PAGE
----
Here is another installment in my series reviewing the NY State Regents exams in mathematics.

The following question appeared on the June, 2014 Algebra 2 / Trig exam. To start, *steeper *is not a well-defined term, not in an Algebra 2 / Trig class, anyway. I’m not against using the word in everyday mathematics conversations, but I’m not a fan of putting it on an official exam like this. After all, I think these exams should model exemplary mathematical behavior. But that’s not the real issue here.

Even if we accept what *steeper *means, it can not be said that either graph is steeper than the other. Take a look: here, is graphed in red and is graphed in blue.

It seems pretty clear that the blue graph is *steeper *than the red on the right hand side, it also seems pretty clear that the red graph is *steeper* off to the left.

To be precise, the derivative of is greater than the derivative of for , thus making the red graph *steeper* for those values of x.

Thus, there really is no correct answer to this question. The answer key originally had (3) as the correct answer, but it is no truer than (2). Ultimately, a correction was issued for the problem, and both (2) and (3) were awarded full credit.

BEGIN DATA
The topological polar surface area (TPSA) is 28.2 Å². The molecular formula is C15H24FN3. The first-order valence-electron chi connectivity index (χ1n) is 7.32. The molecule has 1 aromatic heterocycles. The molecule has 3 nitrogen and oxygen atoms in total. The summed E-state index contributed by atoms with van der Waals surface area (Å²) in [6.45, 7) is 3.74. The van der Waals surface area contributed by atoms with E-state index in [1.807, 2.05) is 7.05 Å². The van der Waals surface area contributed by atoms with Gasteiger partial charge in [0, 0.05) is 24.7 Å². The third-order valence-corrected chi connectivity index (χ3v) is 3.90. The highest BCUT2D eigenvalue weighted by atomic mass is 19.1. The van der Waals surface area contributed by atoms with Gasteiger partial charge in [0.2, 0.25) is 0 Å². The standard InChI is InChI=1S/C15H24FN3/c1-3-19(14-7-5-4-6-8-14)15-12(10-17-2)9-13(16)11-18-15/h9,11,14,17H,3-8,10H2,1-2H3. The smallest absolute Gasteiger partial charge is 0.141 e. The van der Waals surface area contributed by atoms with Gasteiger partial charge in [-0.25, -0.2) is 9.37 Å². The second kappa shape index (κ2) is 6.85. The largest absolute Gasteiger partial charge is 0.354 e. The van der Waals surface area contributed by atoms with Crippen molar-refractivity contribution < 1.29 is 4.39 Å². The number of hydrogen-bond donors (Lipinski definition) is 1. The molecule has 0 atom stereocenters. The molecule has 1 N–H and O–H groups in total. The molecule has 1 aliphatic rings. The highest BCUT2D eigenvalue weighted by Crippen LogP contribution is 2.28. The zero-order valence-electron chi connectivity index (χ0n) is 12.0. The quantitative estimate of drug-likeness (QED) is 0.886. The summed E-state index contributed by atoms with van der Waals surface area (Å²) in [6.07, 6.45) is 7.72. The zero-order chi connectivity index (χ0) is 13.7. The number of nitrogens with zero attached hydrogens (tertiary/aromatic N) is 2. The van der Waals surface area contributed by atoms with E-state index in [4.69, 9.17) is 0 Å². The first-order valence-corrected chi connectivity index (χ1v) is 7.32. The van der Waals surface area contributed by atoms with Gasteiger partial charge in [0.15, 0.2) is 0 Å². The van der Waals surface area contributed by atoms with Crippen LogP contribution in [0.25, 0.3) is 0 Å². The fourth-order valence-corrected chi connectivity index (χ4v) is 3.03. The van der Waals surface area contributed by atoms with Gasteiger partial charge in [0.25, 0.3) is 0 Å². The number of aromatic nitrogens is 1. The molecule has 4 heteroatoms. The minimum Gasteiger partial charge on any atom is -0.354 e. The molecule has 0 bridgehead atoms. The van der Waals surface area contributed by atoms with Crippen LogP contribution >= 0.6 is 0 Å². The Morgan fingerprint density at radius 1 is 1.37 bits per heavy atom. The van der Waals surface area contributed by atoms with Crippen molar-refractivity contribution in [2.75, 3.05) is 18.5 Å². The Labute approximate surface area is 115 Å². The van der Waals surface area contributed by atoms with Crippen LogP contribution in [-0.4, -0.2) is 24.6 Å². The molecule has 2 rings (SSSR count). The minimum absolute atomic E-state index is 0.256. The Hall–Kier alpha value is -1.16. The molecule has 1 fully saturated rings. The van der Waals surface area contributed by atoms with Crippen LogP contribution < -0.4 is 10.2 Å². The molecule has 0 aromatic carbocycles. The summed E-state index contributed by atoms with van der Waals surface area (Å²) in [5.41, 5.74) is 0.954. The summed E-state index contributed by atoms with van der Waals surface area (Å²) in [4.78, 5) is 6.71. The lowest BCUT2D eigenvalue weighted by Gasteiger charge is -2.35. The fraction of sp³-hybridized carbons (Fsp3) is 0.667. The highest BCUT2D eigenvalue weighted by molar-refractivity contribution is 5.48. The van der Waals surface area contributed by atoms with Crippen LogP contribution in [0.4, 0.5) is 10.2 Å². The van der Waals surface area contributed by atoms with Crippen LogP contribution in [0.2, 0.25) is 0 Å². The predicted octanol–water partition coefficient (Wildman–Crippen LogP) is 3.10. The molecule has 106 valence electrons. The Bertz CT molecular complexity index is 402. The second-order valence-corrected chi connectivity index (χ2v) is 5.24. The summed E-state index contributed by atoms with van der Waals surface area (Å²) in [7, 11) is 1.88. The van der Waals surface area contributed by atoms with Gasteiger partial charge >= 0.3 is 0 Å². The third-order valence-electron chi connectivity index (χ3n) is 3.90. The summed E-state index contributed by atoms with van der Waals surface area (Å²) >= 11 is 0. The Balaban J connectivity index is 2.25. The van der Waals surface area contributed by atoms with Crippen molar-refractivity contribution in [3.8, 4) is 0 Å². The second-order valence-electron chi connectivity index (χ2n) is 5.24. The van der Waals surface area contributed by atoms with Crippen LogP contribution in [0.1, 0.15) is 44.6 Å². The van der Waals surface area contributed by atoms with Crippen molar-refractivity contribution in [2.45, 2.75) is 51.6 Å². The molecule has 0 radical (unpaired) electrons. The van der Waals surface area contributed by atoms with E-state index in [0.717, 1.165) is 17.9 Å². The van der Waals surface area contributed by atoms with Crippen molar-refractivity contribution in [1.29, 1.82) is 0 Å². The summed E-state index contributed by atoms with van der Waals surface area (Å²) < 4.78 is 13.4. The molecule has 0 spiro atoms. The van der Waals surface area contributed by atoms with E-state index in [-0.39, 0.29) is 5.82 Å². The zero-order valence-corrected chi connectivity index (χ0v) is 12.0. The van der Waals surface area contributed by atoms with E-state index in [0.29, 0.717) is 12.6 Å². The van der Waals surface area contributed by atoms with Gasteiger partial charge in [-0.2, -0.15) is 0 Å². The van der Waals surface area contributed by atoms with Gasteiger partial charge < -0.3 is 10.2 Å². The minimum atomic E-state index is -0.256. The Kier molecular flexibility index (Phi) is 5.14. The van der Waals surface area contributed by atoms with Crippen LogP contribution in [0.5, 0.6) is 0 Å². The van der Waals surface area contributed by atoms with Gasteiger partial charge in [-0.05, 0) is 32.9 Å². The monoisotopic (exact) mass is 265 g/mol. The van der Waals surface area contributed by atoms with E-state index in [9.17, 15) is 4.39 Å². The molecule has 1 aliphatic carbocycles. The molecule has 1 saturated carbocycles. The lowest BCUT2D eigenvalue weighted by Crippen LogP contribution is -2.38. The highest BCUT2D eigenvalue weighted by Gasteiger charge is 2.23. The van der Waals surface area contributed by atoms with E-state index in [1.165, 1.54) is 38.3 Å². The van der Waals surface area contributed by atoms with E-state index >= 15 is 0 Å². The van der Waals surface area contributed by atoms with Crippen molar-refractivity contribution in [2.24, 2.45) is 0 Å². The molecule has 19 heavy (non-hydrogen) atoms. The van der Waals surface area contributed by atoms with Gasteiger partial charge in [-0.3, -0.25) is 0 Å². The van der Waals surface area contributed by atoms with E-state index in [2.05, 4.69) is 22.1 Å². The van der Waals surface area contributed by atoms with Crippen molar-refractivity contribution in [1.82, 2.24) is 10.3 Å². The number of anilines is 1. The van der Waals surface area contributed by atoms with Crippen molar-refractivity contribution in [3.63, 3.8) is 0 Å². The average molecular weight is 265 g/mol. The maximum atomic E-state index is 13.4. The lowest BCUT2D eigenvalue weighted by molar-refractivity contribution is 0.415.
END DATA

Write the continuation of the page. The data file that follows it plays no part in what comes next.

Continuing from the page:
Mistakes are bound to happen when writing exams, and it’s good that a correction was ultimately issued. But this is a pretty obvious error. This question should not have made its way onto a high-stakes exam taken by tens of thousands of students. A thoughtful student might have been frustrated, confused, or disheartened confronting this question with no correct answer. Hopefully its impact didn’t extend beyond these two points.

Fascinating example – thanks for pointing it out. These always surprise me, even having seen the “guts” of the item development, review, and revision process (and the many handoffs involved, with numerous opportunities for editing errors). In this case, would the ambiguity be resolved if the clause “at this point” were added at the end of options (2) and (3)?

I understand there are lots of opportunities for errors in this process, but it’s just hard to believe that not a single person saw this in development and thought to themselves, “Hmmmmm…..”.

The problem with specifying “at this point” is now you are specifically asking the student for the slope of the tangent line, which is not an Alg 2 / Trig topic.

Does mentioning Theresa make this question meaningfully different from “Which of the following statements about the graphs of y = 2^x and y = 5^x is true?”

To put the question another way: What box is being ticked by the statement that someone is comparing these graphs, but without any indication of their purpose for doing so?

If we were told why Theresa is interested in the steepness of these graphs then the question would be meaningfully different, since we might then be able to exclude the ambiguous region x < 0 as irrelevant to her purpose.